Only 8 of 22 proposed charters clear first hurdle in NJ’s application process

 Trenton State Capitol building. (Alan Tu/WHYY)

Trenton State Capitol building. (Alan Tu/WHYY)

Eight charter-school applications — including one to expand New Jersey’s first private-school conversion — have passed the first round of the state’s application process, which started this spring.

The Christie administration rejected 14 other applications, including a virtual charter and what would have the state’s first Montessori charter.

Charter schools continue to be a contentious political issue, with a number of bills restricting new approvals still pending.

The eight successful applications now go to the second stage, with further details requested of them in the next month. After that process, the state will decide whether to give preliminary approval in the fall. The schools would open in September 2016.

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One of the applications moving to the second round is for Philip’s Academy Charter School of Paterson, the expansion of the Philip’s Academy in Newark, which was the first charter to be converted from a private school.

One application from Camden, headed by a former high school principal in the city, and another from the Newark Preschool Council are also moving to the next stage in the process.

Among the rejected were the 24/7 Learning Academy Virtual Charter School in Newark, as well as two charters proposed for suburban communities, one in Princeton, the other Lawrence and Ewing.

The new head of the New Jersey Charter School Association applauded the process so far, and said it had worked with a half-dozen of the successful applicants.


“We support the Department of Education as they go through the rigorous application review, and we look forward to the DOE’s final decision towards the expansion of high-quality schools for every student in the state of New Jersey,” said Nicole Cole, president and CEO of the association.

The following list includes applications that are moving forward and those that have been declined. In addition, four charter schools are currently under final review to open this fall:

Approved Phase I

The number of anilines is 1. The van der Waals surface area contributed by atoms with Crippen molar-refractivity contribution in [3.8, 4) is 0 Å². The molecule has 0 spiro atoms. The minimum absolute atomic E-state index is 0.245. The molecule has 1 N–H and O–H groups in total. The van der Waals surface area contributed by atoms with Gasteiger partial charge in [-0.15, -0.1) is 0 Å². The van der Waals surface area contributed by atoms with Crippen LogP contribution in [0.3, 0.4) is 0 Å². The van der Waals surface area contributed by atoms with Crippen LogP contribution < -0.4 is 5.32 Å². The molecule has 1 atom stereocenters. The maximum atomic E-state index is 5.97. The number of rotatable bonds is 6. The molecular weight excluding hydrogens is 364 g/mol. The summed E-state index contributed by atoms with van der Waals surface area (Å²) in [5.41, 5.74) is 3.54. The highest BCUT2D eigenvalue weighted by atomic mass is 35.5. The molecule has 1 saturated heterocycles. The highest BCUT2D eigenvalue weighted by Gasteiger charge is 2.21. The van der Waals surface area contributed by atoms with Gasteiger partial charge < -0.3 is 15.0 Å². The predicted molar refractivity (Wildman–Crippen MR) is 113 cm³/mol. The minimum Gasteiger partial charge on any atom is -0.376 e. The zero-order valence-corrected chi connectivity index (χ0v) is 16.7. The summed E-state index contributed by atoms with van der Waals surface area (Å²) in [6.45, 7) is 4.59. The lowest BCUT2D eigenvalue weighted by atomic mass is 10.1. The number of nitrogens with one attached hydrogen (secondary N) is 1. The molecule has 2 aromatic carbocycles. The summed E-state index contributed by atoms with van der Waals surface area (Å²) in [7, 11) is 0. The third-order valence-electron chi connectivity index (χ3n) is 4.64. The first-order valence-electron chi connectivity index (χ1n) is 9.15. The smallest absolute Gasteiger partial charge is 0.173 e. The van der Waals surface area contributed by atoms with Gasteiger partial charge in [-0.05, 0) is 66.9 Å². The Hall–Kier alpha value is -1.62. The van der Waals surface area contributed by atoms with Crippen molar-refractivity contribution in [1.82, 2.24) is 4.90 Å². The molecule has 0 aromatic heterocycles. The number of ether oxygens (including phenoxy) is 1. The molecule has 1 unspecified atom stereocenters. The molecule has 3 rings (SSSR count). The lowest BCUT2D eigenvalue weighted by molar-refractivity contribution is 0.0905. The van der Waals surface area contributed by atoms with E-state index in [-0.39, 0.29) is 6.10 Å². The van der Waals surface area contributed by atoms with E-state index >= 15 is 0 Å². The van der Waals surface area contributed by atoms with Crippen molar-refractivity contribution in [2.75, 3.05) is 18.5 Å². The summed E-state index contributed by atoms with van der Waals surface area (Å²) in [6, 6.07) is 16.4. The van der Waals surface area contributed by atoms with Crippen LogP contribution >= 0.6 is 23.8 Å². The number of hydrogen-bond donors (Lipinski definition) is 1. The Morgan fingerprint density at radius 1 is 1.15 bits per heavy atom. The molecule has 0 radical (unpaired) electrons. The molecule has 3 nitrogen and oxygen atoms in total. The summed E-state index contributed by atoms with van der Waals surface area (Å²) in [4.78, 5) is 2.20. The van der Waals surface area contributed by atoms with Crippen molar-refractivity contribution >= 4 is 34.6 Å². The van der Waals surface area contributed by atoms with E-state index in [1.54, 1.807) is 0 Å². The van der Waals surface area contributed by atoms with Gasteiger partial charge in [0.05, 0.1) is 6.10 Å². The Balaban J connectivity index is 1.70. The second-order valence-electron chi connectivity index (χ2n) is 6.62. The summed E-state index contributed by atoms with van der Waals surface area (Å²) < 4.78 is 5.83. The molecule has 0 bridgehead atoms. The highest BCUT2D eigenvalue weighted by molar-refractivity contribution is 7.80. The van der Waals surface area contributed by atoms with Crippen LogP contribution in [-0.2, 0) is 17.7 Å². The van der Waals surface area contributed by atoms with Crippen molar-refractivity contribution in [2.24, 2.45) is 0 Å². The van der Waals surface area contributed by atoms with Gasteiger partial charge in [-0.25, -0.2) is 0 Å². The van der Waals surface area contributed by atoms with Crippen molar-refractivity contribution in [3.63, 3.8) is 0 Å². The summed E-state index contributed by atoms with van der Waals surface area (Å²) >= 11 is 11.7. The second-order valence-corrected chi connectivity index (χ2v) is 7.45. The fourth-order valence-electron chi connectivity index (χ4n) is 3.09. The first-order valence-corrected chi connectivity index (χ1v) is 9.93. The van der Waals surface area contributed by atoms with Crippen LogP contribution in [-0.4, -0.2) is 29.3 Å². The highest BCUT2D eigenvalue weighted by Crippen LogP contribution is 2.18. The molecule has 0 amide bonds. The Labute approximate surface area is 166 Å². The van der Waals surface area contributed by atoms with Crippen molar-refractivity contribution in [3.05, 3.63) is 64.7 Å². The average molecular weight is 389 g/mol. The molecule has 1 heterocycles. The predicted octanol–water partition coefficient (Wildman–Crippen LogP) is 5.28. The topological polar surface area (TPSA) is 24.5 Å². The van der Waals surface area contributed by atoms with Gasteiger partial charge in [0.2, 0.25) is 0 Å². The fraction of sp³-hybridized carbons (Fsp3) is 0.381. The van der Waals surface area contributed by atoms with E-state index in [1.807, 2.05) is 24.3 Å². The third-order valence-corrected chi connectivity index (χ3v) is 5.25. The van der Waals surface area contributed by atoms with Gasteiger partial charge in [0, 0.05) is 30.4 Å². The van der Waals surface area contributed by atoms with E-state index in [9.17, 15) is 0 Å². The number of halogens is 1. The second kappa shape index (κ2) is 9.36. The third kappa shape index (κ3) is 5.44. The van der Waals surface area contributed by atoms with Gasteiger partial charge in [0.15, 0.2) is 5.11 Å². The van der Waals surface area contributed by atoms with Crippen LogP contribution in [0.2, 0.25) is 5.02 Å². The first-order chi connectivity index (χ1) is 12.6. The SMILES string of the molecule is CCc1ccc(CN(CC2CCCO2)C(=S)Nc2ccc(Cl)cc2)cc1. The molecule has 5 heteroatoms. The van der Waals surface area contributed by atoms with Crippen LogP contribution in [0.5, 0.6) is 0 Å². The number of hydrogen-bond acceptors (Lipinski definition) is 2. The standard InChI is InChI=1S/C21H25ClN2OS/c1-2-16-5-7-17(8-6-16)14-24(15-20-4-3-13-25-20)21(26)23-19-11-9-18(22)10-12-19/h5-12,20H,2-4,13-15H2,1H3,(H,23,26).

Camden Innovations Charter High School — serving Camden, grades 9-12 (240 students)

Elizabeth Prep Charter School — Elizabeth, grades 6-10 (500)

First Ocean Charter School — Lakewood, grades K- 5 (340)

International Academy of Greater Irvington — Hillside and Irvington, grades K-8 (698)

Liberty Community Charter School — Trenton, grades K-6 (950)

NPC Charter School — Newark, grades K-4 (375)

Philip’s Academy Charter School of Paterson — Paterson, grades PK-3 (270)

Regional Pneuma Academy CS for Science, Health and Tech — Asbury Park and Neptune Township, grades K-5 (240)

Universal Business Academy — Englewood, grades 6-8 (195)


ACE Charter School — Jersey City, grades 9-12 (710 students)

Agape Trinity Charter School — Plainfield, grades K-5 (274)

KEEN Charter School of Trenton — Trenton, grades K-5 (468)

Synergy Charter School — Keansburg, Hazlet, and Keyport, grades K-6 (266)

24/7 Learning Academy Virtual Charter School — Newark, grades 6-12 (1,020)

Asbury Park Youth Movement Charter School — Asbury Park, grades K-8 (144)

Global Learning Charter School — Paterson, grades K-5 (480)

The Holistic Charter School for Behavioral Therapy — Howell and Lakewood, grades K-5 (36)

International Academy of Passaic Charter School — Passaic, grades K-8 (698)

Langhorne Preparatory Charter School — Princeton, grades K-8 (510)

Learn STEM Charter School — Atlantic City, Pleasantville, and Egg Harbor Township, grades 5-8 (225)

The Montessori Charter School of New Jersey — Ewing, Hopewell, Lawrence, and Trenton, grades K-6 (256)

Theresa M. Fredericks Academy Charter School — Hamilton and Trenton, grades 9-12 (1,150)


NJ Spotlight, an independent online news service on issues critical to New Jersey, makes its in-depth reporting available to NewsWorks.



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